On the battlefield, Benny poorly plays "As Time Goes By" on a harmonica in a trench much to the irritation of his war buddies. In Germany, Benny finds a piano in an abandoned house, and sets down his gun to play it. As he plays "As Time Goes By" on the piano, an injured German soldier sneaks up on him from behind. Benny hears the German accidentally kick a chair to the side, turns around and sees him. As the German struggles to hold his BAR(an American weapon), Benny plays a short segment from "Lili Marleen". The German sways happily until Benny stops abruptly. The German says "danke" to Benny, cocks his gun, and kills Benny, who collapses onto the piano.

The focus of the film is shifted to Long Island, where Benny's wife and son are now living. Nicky Palumbo has forced Benny's wife to remarry, though she chooses to marry outside of "the business" (she instead marries a refrigerator salesman). Zalmie, who has since been committed to the Jacksonville State Prison for eight years, appears on television in a trial concerning the mob. Nicky Palumbo, two gangsters, Louie and Benny's young son, Tony, watch the trial on television. Nicky Palumbo is shocked when Zalmie testifies against him. Zalmie remarks, "This country has been good to me in its way. 'I took,' my son said. So... now it's time to give back." While the gangsters argue angrily that they should have murdered Zalmie when they had the chance, Louie watches unaffected. One man yells "I can't believe that schmuck is going to sing!" Louie replies calmly, "Sing? Sure. That's all he ever wanted."

1950s-1980s: Tony

The decade is now established as the 1950s through an audio montage of sound clips including an excerpts from a speech by Harry S. Truman ("We are fighting for time. The young men in Korea and Japan are fighting for time--for us.") [ [http://www.presidency.ucsb.edu/ws/index.php?pid=13787 Harry S. Truman: Remarks at the Armed Forces Day Dinner, May 18th, 1951] at The American Presidency Project] and from Lucille Ball in an episode of "I Love Lucy" ("Ethel, how could you ever think up a sneaky scheme like that?"). At night, in a beat café, a poet gives an energetic reciting of Allen Ginsberg's "Howl". Tony, now a young adult, watches the performance intently. He then rides the subway home (as "Take Five" by The Dave Brubeck Quartet is heard). When Tony returns home, he finds his three younger siblings (two sisters and a brother) sitting on a couch, watching television. They hardly acknowledge his presence. Upon questioning what the children are watching, they tell Tony their mother has instructed them to ignore him, and that he's "going through a phase". When Tony explodes, cursing at them, one of the girls threatens to call their mother. Tony then remarks that their mother wouldn't hear him yelling while she's "shut up in that room listening to that goddamn record"; a recording made by Benny.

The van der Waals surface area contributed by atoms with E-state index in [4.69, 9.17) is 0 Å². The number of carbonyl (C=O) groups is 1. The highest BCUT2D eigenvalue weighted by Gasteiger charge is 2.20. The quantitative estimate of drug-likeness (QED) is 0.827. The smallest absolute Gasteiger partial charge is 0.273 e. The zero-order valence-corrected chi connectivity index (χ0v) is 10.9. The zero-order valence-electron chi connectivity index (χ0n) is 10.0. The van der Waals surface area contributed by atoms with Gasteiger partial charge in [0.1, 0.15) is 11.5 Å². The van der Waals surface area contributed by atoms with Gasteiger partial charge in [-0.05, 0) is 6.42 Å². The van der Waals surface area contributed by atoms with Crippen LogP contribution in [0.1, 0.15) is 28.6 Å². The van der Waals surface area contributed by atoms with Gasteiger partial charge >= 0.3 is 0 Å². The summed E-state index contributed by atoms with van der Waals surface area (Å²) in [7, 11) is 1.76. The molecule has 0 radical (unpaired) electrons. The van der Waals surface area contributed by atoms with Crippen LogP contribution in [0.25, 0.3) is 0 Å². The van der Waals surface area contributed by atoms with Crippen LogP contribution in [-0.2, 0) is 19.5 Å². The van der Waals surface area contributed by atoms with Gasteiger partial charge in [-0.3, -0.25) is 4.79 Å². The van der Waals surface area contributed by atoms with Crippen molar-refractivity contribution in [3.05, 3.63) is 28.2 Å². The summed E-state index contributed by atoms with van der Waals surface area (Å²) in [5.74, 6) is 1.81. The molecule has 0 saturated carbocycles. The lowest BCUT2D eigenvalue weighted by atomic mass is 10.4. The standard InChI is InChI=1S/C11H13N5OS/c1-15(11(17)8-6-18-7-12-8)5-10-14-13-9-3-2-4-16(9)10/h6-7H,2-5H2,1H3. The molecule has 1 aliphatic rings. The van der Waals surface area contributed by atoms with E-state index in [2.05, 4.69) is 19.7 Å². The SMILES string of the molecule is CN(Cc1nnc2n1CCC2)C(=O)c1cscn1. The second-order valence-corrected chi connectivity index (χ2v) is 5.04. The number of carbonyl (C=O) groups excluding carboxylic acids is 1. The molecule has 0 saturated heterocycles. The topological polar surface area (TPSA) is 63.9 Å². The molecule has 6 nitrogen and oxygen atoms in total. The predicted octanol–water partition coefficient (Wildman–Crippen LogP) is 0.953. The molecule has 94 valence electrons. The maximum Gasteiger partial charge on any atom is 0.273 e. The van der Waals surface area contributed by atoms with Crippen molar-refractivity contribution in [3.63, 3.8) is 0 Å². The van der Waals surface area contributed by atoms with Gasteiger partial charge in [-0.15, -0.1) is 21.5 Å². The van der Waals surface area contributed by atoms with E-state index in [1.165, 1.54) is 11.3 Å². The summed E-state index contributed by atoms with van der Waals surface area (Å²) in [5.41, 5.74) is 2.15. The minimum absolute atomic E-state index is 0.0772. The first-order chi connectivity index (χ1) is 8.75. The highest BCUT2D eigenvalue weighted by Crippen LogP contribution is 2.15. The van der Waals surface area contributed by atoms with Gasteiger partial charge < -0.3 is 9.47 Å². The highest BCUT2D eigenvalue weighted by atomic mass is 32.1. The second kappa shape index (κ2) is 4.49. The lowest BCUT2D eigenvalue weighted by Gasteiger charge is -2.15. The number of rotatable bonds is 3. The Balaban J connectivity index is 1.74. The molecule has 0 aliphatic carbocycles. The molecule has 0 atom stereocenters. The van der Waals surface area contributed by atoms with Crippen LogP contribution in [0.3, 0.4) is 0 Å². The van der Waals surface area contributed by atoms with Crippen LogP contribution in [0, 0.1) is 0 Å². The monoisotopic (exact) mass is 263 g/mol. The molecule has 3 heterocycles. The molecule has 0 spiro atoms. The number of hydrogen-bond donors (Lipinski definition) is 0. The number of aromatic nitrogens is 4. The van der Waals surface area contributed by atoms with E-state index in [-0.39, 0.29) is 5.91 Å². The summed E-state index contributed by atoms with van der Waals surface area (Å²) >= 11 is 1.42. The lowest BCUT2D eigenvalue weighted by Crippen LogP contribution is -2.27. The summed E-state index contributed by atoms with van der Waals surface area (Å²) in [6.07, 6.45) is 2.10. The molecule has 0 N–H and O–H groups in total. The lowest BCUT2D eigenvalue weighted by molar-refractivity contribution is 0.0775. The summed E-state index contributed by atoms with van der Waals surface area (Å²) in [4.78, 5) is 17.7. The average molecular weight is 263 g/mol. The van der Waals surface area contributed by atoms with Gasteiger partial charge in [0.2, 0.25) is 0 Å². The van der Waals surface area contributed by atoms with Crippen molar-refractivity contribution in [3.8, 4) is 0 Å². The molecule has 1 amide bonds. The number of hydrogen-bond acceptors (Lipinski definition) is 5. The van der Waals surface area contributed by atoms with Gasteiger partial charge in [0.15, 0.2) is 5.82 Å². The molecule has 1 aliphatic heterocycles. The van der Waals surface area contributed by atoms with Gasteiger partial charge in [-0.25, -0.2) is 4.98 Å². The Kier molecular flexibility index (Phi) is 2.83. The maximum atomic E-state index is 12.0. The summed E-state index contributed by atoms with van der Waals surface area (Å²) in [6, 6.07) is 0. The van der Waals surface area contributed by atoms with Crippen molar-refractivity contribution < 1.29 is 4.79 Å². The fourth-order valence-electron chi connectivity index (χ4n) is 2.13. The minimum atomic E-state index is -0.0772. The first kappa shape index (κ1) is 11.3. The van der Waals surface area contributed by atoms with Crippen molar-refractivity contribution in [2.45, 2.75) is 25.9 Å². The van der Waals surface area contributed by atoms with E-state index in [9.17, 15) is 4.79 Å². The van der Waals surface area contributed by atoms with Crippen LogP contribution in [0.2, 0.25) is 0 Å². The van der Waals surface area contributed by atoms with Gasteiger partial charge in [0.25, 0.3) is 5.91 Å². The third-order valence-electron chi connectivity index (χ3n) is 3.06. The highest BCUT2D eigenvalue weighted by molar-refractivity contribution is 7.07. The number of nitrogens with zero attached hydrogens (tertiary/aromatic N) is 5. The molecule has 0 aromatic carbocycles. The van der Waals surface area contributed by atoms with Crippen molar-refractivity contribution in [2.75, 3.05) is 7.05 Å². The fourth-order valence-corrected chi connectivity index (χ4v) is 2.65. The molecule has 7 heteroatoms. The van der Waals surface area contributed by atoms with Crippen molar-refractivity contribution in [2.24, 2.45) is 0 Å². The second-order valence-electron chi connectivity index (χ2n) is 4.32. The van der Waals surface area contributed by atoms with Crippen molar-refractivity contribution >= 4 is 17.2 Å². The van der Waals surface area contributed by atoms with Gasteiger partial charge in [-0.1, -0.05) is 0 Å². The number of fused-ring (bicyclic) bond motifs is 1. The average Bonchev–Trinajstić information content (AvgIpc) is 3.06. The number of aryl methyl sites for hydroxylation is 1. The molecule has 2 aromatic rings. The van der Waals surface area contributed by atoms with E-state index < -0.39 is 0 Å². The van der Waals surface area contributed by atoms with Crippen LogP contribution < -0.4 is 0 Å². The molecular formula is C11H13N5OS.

Tony shuts himself in his room, pacing angrily. On his dresser is a framed photograph of Benny along with his harmonica. Tony spontaneously decides to leave town, taking with him only the harmonica and some money he has stashed in a "Playboy" magazine. He steals his stepfather's car and drives across the country for four weeks, picking up a variety of hitchhikers along the way. He ends up in Kansas, abandoning the car by the side of the road. He wanders to a diner, staring at a blonde, blue-eyed waitress. Immediately taken with her, Tony spends the day washing dishes at the diner until the girl gets off from work. The two spend the night together in a corn field and Tony leaves the next day for California, train hopping with a group of hobos who perform "This Train".

In California, Tony takes another job dishwashing, but soon grows tired of the job and quits. He tells his employer he's interested in pursuing a career in music, but his boss reminds him that he can't sing and he can barely play the guitar. Undeterred, he roams the streets at night playing "California Dreamin'" on the harmonica until a six-piece rock group invites him to write songs for them. Among the songs Tony writes for them are "Don't Think Twice, It's All Right" and "A Hard Rain's A-Gonna Fall" (both actually composed by Bob Dylan). Both songs are performed with lead vocals by Frankie Hart, the self-destructive female lead singer (who is a fictionalized amalgamation of Grace Slick and Janis JoplinFact|date=May 2007). The band becomes successful but slowly starts to decompose because of drug addictions. At a concert during the 1960s, the band plays "Somebody to Love" (actually performed by Jefferson Airplane). During the concert's animation sequence, the band's performance is inter-cut with live-action stock footage and photos of various important events of the decade (including the Vietnam war, various riots, and the Kent State shootings). Before the song ends, Tony is given punch spiked with LSD. He staggers to the stage, hallucinating, and then falls off.